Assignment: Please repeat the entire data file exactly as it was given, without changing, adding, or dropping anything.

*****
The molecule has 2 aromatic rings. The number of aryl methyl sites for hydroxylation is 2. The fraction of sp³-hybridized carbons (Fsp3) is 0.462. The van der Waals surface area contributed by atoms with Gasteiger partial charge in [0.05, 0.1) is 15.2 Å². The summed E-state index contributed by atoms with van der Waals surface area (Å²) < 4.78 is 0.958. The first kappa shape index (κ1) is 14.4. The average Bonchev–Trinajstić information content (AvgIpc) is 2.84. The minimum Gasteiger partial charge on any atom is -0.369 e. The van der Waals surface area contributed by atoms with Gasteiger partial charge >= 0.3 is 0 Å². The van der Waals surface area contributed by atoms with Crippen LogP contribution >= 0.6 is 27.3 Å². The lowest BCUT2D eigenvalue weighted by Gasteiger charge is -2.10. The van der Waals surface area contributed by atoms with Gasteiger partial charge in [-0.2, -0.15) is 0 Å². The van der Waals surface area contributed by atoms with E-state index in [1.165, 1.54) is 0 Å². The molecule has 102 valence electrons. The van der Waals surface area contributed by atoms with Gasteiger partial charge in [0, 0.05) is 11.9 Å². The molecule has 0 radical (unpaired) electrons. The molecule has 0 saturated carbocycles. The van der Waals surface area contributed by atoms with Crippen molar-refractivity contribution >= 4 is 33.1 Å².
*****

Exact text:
The molecule has 2 aromatic rings. The number of aryl methyl sites for hydroxylation is 2. The fraction of sp³-hybridized carbons (Fsp3) is 0.462. The van der Waals surface area contributed by atoms with Gasteiger partial charge in [0.05, 0.1) is 15.2 Å². The summed E-state index contributed by atoms with van der Waals surface area (Å²) < 4.78 is 0.958. The first kappa shape index (κ1) is 14.4. The average Bonchev–Trinajstić information content (AvgIpc) is 2.84. The minimum Gasteiger partial charge on any atom is -0.369 e. The van der Waals surface area contributed by atoms with Gasteiger partial charge >= 0.3 is 0 Å². The van der Waals surface area contributed by atoms with Crippen LogP contribution >= 0.6 is 27.3 Å². The lowest BCUT2D eigenvalue weighted by Gasteiger charge is -2.10. The van der Waals surface area contributed by atoms with Gasteiger partial charge in [-0.2, -0.15) is 0 Å². The van der Waals surface area contributed by atoms with E-state index in [1.165, 1.54) is 0 Å². The molecule has 102 valence electrons. The van der Waals surface area contributed by atoms with Gasteiger partial charge in [0, 0.05) is 11.9 Å². The molecule has 0 radical (unpaired) electrons. The molecule has 0 saturated carbocycles. The van der Waals surface area contributed by atoms with Crippen molar-refractivity contribution >= 4 is 33.1 Å².